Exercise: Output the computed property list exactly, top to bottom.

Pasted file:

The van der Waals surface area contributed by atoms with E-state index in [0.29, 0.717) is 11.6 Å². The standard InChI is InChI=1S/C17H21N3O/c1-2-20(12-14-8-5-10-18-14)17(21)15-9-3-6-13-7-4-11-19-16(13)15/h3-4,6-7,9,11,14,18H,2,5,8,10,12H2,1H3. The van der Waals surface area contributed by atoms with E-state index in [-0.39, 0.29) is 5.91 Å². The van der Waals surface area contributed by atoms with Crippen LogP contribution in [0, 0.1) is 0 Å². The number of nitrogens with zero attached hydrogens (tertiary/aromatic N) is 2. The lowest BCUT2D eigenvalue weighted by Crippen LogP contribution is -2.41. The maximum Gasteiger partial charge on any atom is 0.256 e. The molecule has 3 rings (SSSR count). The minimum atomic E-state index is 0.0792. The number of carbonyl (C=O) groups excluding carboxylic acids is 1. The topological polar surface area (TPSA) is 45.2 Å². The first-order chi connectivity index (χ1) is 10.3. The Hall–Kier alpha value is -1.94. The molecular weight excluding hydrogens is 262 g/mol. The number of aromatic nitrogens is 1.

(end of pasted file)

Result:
The van der Waals surface area contributed by atoms with E-state index in [0.29, 0.717) is 11.6 Å². The standard InChI is InChI=1S/C17H21N3O/c1-2-20(12-14-8-5-10-18-14)17(21)15-9-3-6-13-7-4-11-19-16(13)15/h3-4,6-7,9,11,14,18H,2,5,8,10,12H2,1H3. The van der Waals surface area contributed by atoms with E-state index in [-0.39, 0.29) is 5.91 Å². The van der Waals surface area contributed by atoms with Crippen LogP contribution in [0, 0.1) is 0 Å². The number of nitrogens with zero attached hydrogens (tertiary/aromatic N) is 2. The lowest BCUT2D eigenvalue weighted by Crippen LogP contribution is -2.41. The maximum Gasteiger partial charge on any atom is 0.256 e. The molecule has 3 rings (SSSR count). The minimum atomic E-state index is 0.0792. The number of carbonyl (C=O) groups excluding carboxylic acids is 1. The topological polar surface area (TPSA) is 45.2 Å². The first-order chi connectivity index (χ1) is 10.3. The Hall–Kier alpha value is -1.94. The molecular weight excluding hydrogens is 262 g/mol. The number of aromatic nitrogens is 1.